A Pictorial History of the Movies: 1914 – Mabel’s Strange Predicament

I really saw no other choice with this one.

No matter what movie came out in 1914, all pale in comparison, historically, to the fact that 1914 is the year Charlie Chaplin made his first film, and the year Charlie Chaplin introduced the character of the Tramp to cinema. I’m pretty sure the Tramp is one of the fifteen most iconic characters in the history of movies. In 1920, Charlie Chaplin was the most famous person in the entire world. Because his character transcended language. Which is the beauty of silent comedy. You could understand it no matter where you were.

Now, I’m not gonna talk about the film itself, because Mabel’s Strange Predicament is not a particularly memorable movie. We spend most of the time with Mabel, and we don’t really care about Mabel. We care about Chaplin. Because the Tramp, like the most watchable parts of all movies, is a wild card. You don’t know what he’s going to do at any given moment in time. Which is why, no matter what’s happening on screen, you will always watch a baby or an animal, because you don’t know what either is going to do. That’s what makes the Tramp so great. Plus, everything he does is hilarious.

Basically, the Tramp is drunk all film, and runs into Mabel, and she gets locked out of her hotel room, and ends up in someone else’s room, and they come back… it’s really not important.

What is important to note is that this was technically the second Tramp film ever released to the public. It was shot first, but Kid Auto Races at Venice was the first Tramp film to be distributed. That’s always worth mentioning, because some people may consider either one to be the first official Tramp movie. I’m choosing this one.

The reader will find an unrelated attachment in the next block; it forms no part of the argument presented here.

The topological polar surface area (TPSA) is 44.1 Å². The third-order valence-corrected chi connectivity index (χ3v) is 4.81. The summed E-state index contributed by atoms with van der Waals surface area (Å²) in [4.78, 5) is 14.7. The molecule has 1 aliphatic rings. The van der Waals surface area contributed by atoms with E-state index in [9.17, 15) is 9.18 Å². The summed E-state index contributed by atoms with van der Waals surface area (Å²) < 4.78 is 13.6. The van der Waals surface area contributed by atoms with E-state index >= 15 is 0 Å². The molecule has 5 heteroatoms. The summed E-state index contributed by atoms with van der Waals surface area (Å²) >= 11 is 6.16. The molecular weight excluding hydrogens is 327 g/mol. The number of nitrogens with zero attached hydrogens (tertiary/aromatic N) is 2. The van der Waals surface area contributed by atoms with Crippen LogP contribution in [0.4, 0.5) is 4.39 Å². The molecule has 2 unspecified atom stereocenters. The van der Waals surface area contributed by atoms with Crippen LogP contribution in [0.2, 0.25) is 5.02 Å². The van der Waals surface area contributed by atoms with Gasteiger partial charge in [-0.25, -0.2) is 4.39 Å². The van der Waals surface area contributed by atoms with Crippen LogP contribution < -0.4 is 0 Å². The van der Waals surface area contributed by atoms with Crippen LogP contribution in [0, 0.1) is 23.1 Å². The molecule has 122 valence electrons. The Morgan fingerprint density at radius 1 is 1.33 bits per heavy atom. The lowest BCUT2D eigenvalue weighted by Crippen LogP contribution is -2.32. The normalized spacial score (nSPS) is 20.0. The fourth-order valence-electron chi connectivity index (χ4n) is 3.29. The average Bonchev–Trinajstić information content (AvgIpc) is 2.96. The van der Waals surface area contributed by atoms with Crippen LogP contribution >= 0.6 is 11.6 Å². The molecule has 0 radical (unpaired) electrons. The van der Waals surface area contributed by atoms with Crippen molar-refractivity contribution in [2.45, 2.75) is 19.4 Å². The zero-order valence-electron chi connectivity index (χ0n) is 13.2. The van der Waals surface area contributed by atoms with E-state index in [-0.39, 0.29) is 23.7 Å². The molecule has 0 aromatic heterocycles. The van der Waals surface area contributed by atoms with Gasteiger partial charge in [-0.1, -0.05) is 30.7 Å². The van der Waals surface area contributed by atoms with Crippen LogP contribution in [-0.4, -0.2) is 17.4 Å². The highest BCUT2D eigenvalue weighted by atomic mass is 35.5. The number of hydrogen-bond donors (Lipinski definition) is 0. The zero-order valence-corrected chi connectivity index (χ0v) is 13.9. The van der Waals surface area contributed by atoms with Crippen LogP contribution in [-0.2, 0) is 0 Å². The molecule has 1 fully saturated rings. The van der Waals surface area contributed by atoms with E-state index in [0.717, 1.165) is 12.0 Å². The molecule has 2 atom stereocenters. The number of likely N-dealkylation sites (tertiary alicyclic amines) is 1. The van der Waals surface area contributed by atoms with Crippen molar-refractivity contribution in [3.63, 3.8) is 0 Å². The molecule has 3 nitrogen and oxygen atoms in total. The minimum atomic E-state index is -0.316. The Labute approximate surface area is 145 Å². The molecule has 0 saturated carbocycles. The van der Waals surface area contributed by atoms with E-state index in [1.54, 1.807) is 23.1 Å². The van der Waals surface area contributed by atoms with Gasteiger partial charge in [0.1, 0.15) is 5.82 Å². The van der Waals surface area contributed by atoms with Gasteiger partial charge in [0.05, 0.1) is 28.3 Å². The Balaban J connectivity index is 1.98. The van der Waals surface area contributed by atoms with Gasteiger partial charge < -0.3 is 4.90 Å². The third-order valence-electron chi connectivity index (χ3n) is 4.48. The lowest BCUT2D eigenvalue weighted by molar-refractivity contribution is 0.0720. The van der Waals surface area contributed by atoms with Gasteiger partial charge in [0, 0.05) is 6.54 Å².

This is how Chaplin explained creating the Tramp in his autobiography:

“I had no idea what makeup to put on. I did not like my get-up as the press reporter. However on the way to the wardrobe I thought I would dress in baggy pants, big shoes, a cane and a derby hat. I wanted everything to be a contradiction: the pants baggy, the coat tight, the hat small and the shoes large. I was undecided whether to look old or young, but remembering Sennet had expected me to be a much older man, I added a small mustache, which I reasoned, would add age without hiding my expression. I had no idea of the character. But the moment I was dressed, the clothes and the makeup made me feel the person he was. I began to know him, and by the time I walked on stage he was fully born.”

Now, we all know how huge a fan I am of the movie Chaplin. I thought Robert Downey Jr. was mesmerizing as Chaplin, and probably deserved to win an Oscar for it. (Though it was a tough year, and I’ll spare that discussion for now.) And the moment in that film, when Chaplin creates the Tramp, was so beautifully (and simply) portrayed that it makes me emotional every time I see it. It’s so wonderful.

And of course, the Tramp would go on to become what it became. Many shorts, multiple films, one of the most lasting characters in all of cinema. Chaplin was a true artist.


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